I’m going to talk about the “F” word today, that vulgar term that’s still considered taboo in most civilized circles. It amuses me how perfectly acceptable it is to season your language with it as long as you’re talking about sports or cars or your in-laws. But, it seems the more public the conversation the more inappropriate using the “F” word becomes. What is this distasteful word? Feelings.
Despite all the Emotional Intelligence surveys and sensitivity training we’ve suffered through for the last decade, there’s still an awkward absence of feelings in the corporate world. The unspoken belief that professionalism and personality are mutually exclusive is alive and well.
This belief is, of course, rubbish. Every professional I’ve ever met was a person – and had been their entire life. They had thoughts and emotions and opinions and quirks and fears and dreams. Those were the things that made them interesting, special, and yes, successful.
Feelings are important. No matter how much you try to ignore or avoid feelings, the fact is, you’re leading humans. Feelings affect performance and retention – which are both linked to your bottom line.
Some people are naturals at sensing what others are feeling. For others, it takes a lot of work. My advice? Don’t make it harder than it is. If you don’t know what someone is feeling, ask them. It’s easy. Just start with, “Jim, how do you feel about…” then insert the situation, idea or issue you’re discussing.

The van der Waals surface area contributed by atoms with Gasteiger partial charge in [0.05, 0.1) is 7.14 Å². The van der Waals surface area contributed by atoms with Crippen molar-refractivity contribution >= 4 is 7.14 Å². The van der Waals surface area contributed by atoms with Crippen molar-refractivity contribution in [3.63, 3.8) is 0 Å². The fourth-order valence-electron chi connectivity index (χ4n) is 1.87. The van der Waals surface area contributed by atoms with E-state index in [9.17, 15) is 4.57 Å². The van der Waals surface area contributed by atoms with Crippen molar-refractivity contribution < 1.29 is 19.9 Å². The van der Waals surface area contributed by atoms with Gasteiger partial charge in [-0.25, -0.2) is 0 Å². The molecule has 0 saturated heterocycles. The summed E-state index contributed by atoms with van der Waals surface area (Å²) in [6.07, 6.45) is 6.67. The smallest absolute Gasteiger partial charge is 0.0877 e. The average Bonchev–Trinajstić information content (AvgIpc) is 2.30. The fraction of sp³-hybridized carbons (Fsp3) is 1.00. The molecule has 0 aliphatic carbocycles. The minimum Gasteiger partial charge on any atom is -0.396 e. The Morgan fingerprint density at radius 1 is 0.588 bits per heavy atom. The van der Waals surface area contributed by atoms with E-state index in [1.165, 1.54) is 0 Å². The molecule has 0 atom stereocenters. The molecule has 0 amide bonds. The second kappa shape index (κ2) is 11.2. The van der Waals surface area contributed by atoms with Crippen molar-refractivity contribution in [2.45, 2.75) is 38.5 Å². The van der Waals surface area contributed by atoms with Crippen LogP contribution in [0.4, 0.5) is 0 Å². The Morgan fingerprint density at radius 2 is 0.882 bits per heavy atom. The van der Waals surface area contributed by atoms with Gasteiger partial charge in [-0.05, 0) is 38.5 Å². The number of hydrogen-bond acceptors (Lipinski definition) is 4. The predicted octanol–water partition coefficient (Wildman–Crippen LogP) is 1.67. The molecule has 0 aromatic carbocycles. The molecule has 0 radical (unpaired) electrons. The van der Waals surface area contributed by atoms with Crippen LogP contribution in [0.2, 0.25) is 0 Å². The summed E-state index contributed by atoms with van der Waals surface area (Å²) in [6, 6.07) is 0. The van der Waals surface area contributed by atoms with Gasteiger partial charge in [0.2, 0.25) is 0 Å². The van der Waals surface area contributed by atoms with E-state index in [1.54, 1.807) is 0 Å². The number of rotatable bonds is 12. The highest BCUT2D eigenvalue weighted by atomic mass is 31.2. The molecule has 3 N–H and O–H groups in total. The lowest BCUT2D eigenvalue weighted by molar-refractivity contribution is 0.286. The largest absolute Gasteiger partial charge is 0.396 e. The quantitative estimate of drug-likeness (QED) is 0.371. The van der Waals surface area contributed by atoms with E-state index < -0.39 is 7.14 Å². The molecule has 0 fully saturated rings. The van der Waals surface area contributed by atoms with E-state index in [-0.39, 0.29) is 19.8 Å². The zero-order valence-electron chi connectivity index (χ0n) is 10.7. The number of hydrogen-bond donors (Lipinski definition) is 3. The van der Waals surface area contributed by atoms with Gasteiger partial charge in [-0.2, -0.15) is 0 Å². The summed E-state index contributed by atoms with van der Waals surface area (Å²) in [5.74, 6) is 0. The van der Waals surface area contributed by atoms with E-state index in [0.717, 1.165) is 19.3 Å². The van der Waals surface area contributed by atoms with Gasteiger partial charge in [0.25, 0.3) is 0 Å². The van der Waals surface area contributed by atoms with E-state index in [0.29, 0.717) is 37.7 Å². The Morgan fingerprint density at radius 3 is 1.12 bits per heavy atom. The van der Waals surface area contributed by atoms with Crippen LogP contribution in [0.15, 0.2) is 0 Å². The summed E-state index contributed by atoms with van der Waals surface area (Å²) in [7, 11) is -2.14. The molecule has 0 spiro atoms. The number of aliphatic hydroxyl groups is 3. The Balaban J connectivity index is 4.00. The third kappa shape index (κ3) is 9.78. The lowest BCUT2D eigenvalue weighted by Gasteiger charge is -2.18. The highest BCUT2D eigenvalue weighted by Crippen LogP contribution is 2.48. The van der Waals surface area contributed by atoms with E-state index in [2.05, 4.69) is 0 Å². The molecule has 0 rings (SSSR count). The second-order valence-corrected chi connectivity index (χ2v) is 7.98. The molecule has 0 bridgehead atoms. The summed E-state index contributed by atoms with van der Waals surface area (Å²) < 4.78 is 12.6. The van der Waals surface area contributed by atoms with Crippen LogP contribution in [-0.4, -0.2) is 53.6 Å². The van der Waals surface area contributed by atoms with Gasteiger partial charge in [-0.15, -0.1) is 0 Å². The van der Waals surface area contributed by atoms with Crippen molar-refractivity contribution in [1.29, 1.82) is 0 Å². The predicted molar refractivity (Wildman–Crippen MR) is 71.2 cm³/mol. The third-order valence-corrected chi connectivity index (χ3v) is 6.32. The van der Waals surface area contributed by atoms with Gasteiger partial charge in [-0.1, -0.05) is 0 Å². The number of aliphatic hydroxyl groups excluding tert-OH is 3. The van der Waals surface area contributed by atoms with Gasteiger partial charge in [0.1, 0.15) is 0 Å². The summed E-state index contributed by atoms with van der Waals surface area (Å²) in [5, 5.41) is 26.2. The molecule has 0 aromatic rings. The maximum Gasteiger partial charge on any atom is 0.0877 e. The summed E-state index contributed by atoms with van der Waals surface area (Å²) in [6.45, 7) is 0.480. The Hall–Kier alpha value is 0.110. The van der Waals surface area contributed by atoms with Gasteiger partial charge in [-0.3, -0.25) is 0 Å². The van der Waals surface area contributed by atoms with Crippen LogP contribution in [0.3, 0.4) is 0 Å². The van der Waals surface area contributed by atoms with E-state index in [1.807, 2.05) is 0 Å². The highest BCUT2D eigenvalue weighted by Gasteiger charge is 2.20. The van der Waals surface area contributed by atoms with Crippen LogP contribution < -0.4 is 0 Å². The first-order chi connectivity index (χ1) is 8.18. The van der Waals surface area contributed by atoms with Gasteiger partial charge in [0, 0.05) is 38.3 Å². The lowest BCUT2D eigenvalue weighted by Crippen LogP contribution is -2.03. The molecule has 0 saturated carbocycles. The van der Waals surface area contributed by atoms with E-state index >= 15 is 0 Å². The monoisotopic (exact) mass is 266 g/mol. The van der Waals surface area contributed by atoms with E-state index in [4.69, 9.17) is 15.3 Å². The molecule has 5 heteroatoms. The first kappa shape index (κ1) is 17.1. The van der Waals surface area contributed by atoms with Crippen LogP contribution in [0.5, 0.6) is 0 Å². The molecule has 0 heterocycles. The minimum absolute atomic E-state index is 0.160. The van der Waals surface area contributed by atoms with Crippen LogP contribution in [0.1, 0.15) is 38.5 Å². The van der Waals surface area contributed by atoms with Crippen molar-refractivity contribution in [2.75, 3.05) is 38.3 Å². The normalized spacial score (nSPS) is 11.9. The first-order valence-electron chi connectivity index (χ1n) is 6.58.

Listen closely though; most people won’t answer your question the first time. They’ll usually respond with, “I think…” Don’t let them get away with telling you what they think. Tell them you want to know how they feel. Feelings come in simple one word answers: Frustrated. Excited. Surprised. Confused. Afraid. Relieved.
Finally, set the example. Don’t back down from letting others know how you feel. Sharing feelings at work isn’t about holding hands and singing Kumbaya with your colleagues. It’s about bringing your whole self to work and infusing your endeavors with meaning and humanity. So go ahead, you have permission. Use the “F” word today at work.
How do feelings help you do your job better?
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